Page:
Tag Archives: Bangalore Mirror

A national newspaper goes ‘local’ in Bangalore


The Hindu has unveiled a new hyper-local look in Bangalore with the tagline “Bringing Bangalore Back to You”.

Writes the paper’s editor Siddharth Varadarajan in a front-page note:

“Why you might ask. After all, Bangalore has known The Hindu for its credible, fearless and unfettered reportage. For never dumbing down. For vanguard journalism that brings the world to your doorstep. But Bangalore has evolved, and so have we. So we bring Bangalore back to you….

“We bring the city to you in a chic new design with a fresh clutch of content: sharp investigative stories and new columns in the main edition, and a crosses and mains neighbourhood view of your locality in Bangalore Local, our weekend special.”

For the record, The Times of India leads the Bangalore market, with Deccan Herald a distant number 2, followed by Bangalore Mirror. The Hindu, The New Indian Express, Deccan Chronicle and DNA are all jostling for the fourth to seventh places in India’s most crowded English newspaper market.


Ex-journo ends life owing to “work pressure”

sans serif records the demise of Smitha Rao, a former Times of India and Bangalore Mirror journalist, who had joined Infosys, apparently owing to “work pressure” at the bellwether IT company.

A former colleague who described her as “very bright, high strung, hugely temperamental”, said she kept saying she missed journalism.

Image: courtesy One India

External reading: Infosys manager found hanging

Print or TV, ‘power’ is the new media magnet

There is a new money plant flowering at the feet of media men and media houses, and it’s called a power plant.


Exhibit A: Mail Today, Friday, June 10:

Trivandrum: The chief operating officer of a Malayalam cable TV channel provider, who tried to bribe a senior IAS officer, is cooling his heels behind bars.

Sankara Narayanan (42), of Asianet satellite communications, made an abortive attempt to offer cash to the State power secretary Subbayya on Wednesday night to renew the firm’s permit to use the Kerala state electricity board’s lamp post for the television cables.

Narayanan dropped in at Subbayya’s residence and presented him with sweets, a costly mobile phone and Rs 1 lakh in cash. Realising Narayanan’s intentions, Subbayya locked the front door and called the police.

Exhibit B: Bangalore Mirror, Friday, June 3:

Bangalore: In a dramatic operation, Karnataka power minister Shobha Karandlaje has had two ‘power brokers’ caught by Cubbon Park police while trying to take a Rs 1.7 crore bribe in her name.

The duo had approached the company which was trying to get their Rs 17 crore in dues cleared by the ministry headed by Shobha, with an offer to clear the dues for a 10 per cent cut.

After the firm agreed to the deal, duo made the request to the minister through some journalists, the police said. Investigations have also revealed the role of three journalists, one from a national English daily and two others from a Kannada television channel, who had made the request to Shobha.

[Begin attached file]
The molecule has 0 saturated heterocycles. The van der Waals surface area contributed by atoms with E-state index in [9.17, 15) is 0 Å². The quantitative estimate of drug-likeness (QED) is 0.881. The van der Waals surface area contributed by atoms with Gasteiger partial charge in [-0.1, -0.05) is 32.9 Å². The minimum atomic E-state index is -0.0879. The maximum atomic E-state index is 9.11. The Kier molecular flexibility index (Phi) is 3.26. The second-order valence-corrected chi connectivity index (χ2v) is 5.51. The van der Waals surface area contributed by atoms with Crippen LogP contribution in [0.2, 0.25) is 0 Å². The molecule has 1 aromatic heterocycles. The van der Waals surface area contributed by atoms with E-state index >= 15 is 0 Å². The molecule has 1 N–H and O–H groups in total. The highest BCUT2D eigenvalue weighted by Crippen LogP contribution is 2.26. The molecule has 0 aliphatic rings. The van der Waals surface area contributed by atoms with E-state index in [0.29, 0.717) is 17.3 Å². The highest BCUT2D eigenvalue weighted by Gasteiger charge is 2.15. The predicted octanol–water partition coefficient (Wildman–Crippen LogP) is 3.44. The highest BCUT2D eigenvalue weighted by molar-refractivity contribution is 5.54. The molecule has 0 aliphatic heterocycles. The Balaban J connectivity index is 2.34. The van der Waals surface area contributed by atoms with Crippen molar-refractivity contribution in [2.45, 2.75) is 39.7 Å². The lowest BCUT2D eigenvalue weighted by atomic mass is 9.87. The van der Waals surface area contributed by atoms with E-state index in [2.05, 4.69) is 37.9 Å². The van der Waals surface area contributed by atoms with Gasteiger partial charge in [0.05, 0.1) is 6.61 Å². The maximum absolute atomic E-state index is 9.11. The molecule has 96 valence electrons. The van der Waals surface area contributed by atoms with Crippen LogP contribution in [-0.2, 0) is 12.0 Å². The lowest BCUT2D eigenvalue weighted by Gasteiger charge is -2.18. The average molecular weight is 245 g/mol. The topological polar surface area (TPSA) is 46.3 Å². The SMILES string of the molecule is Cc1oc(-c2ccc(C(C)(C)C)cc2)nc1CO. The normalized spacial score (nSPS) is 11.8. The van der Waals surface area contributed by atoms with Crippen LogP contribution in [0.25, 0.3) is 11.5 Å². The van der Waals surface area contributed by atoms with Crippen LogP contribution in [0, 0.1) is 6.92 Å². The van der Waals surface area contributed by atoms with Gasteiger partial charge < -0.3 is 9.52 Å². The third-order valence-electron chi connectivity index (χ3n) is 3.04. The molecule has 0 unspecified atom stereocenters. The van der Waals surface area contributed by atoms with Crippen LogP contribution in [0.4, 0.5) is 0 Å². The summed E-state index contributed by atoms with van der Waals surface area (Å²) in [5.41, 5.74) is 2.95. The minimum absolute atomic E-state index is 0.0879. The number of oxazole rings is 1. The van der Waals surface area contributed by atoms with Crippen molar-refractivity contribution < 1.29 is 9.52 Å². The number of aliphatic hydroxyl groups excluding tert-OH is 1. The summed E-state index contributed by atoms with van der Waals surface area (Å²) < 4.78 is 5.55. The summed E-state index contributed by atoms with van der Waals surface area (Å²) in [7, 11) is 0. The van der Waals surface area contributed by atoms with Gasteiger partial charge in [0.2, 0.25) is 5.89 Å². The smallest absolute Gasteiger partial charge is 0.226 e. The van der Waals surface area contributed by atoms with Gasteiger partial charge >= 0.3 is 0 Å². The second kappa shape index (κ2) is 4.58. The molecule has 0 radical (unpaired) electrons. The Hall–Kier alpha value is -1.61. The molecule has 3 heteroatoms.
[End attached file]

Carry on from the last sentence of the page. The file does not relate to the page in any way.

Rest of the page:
Exhibit C: Power plans of DB Corp, Dainik Bhaskar and DNA

When cricket journalists go to Brian Lara’s home

SHARANYA KANVILKAR writes from Bombay: Itinerant sports reporters usually tag along with their compatriots during assignments on foreign shores, partly because of the chummy nature of sports journalists but also because it makes sense, i.e. it is paisa vasool.

Newspapers and magazines pay a decent-enough per diem these days, but it’s never enough to enable each reporter to go out on his own and do stories without blowing a big hole in the expense account. So sharing a cab, rooming together, splitting meals, etc, is par for the course.

Most times, such clubbiness results in identical stories on the same day. Sometimes, it can result in hilarious situations, like it did with three cricket writers covering India’s tour to the West Indies: Bharat Sundaresan of the Indian Express, K. Shriniwas Rao of The Times of India, and Amita Gupta of Bangalore Mirror.

In Port of Spain, Trinidad, the three of them decide to gatecrash into the great Brian Lara‘s home in St. Clair. And, well, each can only hope that their readers do not read the accounts of their partners!

Hear it in their own words:

Bharat Sundaresan: “On Tuesday, I meet the latest in the line of fascinating cab drivers…. Without second thoughts, I ask Clifford to take me to Chancellor Hill, the private hillock on which Lara’s house is located…. It’s around 7 in the night.

“Led by Clifford, we walk up to the main gate. It takes only one press off this buzzer for the light to come on behind the curtains. I hold my breath. The door opens. It’s the man himself….

“‘We’re a bunch of Indian journalists, Brian. We just wanted to come in and see your house and see how the Prince of Trinidad lives,’ I shout elatedly…’Oh, I just had an event at home and the house is in a mess. Or else I would have certainly invited you boys in. Sorry,’ he says.

“‘Oh, that’s all right, Brian. Thanks, anyway,’ I reply.”


Shriniwas Rao: “Oh yeah, he lives on top of that hill, there,” says the cab driver, pointing to one of the many hills that stand between the island of Trinidad and the Atlantic Ocean. “But which hill?” I ask. “It’s a private hill, man. It’s for the super rich,” says a shopkeeper.

“So, I hail a cab and along with a couple of other scribes, ask the driver to show me the Prince’s house…. We press the buzzer half a dozen times. Finally, the lights come on and the door opens at last. “Yeah, who’s that?”

“‘We’re Indian journalists,’ we blurt out in excitement and add embarrassingly… ‘We came to see your house.’

“Lara doesn’t know how to answer that. He’s shocked someone can just walk into his house, ring the bell, wake him abruptly and say he wants to see the house. But he’s kind. To our utter surprise, he actually considers the request for a few seconds and says, ‘I’m sorry but I had an event here and it’s actually quite messy inside.’

“‘It’s okay. Please don’t bother. We’ll come some other time,’ we tell him. Sheepishly, we get back into the cab and Lara walks back in.”